The case for the G20 to invest in children

February 2009 to September 2009

In 2008/09 we have seen multiple crises – beginning with the food price crisis, more recently the collapse of financial markets, and now moving into a global recession. The impacts of these crises are having far reaching effects; rises in unemployment have been immediate and continue to grow, with consequences for political, social and household economic spheres. And there is increasing concern that the effects will be long-lasting.

Evidence from past experiences of crisis suggests that although parents typically seek to protect children in the short-term, if recession is sustained without appropriate policies, children’s rights to education, health, nutrition and protection may be severely compromised, with effects for children’s long-term social and economic development.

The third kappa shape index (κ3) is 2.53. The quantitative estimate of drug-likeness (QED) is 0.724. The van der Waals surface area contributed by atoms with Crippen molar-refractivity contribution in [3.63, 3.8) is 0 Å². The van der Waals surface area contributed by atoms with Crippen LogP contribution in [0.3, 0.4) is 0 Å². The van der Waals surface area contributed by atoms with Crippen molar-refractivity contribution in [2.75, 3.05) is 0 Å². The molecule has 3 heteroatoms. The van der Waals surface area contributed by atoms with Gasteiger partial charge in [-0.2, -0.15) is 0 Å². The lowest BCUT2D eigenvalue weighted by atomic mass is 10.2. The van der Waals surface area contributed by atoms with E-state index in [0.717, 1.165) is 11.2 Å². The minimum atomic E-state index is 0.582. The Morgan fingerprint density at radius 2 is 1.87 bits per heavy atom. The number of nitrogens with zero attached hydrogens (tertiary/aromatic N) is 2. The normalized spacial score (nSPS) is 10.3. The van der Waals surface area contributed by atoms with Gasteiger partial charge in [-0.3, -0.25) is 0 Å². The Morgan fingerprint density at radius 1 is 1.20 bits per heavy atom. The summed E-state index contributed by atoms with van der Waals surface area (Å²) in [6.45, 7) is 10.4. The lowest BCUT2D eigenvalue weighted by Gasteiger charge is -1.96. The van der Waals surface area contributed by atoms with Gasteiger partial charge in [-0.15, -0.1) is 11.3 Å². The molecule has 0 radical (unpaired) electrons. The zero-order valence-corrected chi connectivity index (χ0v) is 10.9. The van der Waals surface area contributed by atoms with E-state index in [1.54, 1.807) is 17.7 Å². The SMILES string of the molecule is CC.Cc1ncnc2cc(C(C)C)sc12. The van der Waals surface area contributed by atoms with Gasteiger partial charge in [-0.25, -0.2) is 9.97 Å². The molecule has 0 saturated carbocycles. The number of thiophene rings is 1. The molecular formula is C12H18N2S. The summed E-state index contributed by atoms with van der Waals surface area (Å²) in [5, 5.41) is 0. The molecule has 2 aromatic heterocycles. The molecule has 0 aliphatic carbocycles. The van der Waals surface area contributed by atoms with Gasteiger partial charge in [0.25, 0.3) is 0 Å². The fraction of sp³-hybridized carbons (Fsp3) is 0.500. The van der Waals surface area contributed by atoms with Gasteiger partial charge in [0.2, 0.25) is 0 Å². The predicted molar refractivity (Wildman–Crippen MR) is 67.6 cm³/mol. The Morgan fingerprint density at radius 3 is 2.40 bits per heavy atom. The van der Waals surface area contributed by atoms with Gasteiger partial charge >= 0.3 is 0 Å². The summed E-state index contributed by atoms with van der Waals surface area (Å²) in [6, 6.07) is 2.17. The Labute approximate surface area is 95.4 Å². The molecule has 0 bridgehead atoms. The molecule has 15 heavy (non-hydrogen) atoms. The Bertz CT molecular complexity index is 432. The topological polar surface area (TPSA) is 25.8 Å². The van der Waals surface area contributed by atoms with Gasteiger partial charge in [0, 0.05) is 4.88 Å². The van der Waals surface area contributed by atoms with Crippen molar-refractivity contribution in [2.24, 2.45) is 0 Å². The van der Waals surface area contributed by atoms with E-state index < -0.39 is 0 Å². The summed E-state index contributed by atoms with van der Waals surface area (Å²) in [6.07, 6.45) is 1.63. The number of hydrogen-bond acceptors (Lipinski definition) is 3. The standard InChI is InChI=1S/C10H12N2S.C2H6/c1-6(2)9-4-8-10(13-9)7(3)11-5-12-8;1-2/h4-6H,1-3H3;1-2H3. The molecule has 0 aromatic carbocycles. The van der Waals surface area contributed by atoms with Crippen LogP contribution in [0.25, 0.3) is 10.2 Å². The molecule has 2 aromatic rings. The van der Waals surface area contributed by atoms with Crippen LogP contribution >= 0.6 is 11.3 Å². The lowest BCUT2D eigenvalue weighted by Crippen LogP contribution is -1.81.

As such this project seeks to examine the various ways and means through which economic crises can affect children’s well-being and development. By building a knowledge base of the effects of past crises, we seeks to identify the ways in which the current financial crisis will affect children and to highlight key policy responses which governments can implement to mitigate it’s harmful effects.

Outputs

G-20 Investment in Children

Seminar | 20 March 2009 11:15 - 13:00 GMT+00

This seminar addressed the impact of the financial crisis on children and the need to invest in protective measures for children during economic crises.

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Children in times of economic crisis: Past lessons, future policies

Working and discussion papers | March 2009 | Caroline Harper, Nicola Jones, Andy McKay and Jessica Espey

How do economic shocks, in particular the current economic downturn, affect the wellbeing of children? What can be done to mitigate harm? This paper explores these questions, presents a framework for analysing the impact of shocks on children in different...

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